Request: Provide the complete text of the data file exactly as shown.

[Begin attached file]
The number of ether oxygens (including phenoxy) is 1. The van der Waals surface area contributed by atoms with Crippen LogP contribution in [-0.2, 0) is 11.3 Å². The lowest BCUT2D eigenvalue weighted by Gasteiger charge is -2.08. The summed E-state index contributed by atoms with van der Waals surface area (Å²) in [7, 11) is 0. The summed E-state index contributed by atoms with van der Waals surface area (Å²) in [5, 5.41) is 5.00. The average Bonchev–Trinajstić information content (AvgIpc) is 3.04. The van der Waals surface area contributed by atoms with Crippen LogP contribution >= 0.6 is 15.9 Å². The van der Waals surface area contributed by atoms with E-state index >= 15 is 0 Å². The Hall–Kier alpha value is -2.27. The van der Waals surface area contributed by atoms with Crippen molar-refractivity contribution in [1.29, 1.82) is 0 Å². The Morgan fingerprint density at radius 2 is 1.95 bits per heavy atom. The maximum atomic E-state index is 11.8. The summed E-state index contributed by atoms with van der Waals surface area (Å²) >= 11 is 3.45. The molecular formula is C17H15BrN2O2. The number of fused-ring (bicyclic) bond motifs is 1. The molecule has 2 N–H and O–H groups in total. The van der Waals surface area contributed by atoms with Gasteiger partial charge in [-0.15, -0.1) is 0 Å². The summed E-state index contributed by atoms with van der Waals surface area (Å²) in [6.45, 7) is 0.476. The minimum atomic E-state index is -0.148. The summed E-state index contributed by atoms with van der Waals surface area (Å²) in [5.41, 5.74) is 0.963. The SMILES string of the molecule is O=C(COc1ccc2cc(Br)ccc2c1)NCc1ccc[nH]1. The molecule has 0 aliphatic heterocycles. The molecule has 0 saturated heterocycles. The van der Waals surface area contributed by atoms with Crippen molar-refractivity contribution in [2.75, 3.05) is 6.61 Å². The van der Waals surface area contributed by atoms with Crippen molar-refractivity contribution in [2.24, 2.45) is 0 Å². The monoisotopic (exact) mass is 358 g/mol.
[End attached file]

The number of ether oxygens (including phenoxy) is 1. The van der Waals surface area contributed by atoms with Crippen LogP contribution in [-0.2, 0) is 11.3 Å². The lowest BCUT2D eigenvalue weighted by Gasteiger charge is -2.08. The summed E-state index contributed by atoms with van der Waals surface area (Å²) in [7, 11) is 0. The summed E-state index contributed by atoms with van der Waals surface area (Å²) in [5, 5.41) is 5.00. The average Bonchev–Trinajstić information content (AvgIpc) is 3.04. The van der Waals surface area contributed by atoms with Crippen LogP contribution >= 0.6 is 15.9 Å². The van der Waals surface area contributed by atoms with E-state index >= 15 is 0 Å². The Hall–Kier alpha value is -2.27. The van der Waals surface area contributed by atoms with Crippen molar-refractivity contribution in [1.29, 1.82) is 0 Å². The Morgan fingerprint density at radius 2 is 1.95 bits per heavy atom. The maximum atomic E-state index is 11.8. The summed E-state index contributed by atoms with van der Waals surface area (Å²) >= 11 is 3.45. The molecular formula is C17H15BrN2O2. The number of fused-ring (bicyclic) bond motifs is 1. The molecule has 2 N–H and O–H groups in total. The van der Waals surface area contributed by atoms with Gasteiger partial charge in [-0.15, -0.1) is 0 Å². The summed E-state index contributed by atoms with van der Waals surface area (Å²) in [6.45, 7) is 0.476. The minimum atomic E-state index is -0.148. The summed E-state index contributed by atoms with van der Waals surface area (Å²) in [5.41, 5.74) is 0.963. The SMILES string of the molecule is O=C(COc1ccc2cc(Br)ccc2c1)NCc1ccc[nH]1. The molecule has 0 aliphatic heterocycles. The molecule has 0 saturated heterocycles. The van der Waals surface area contributed by atoms with Crippen molar-refractivity contribution in [2.75, 3.05) is 6.61 Å². The van der Waals surface area contributed by atoms with Crippen molar-refractivity contribution in [2.24, 2.45) is 0 Å². The monoisotopic (exact) mass is 358 g/mol.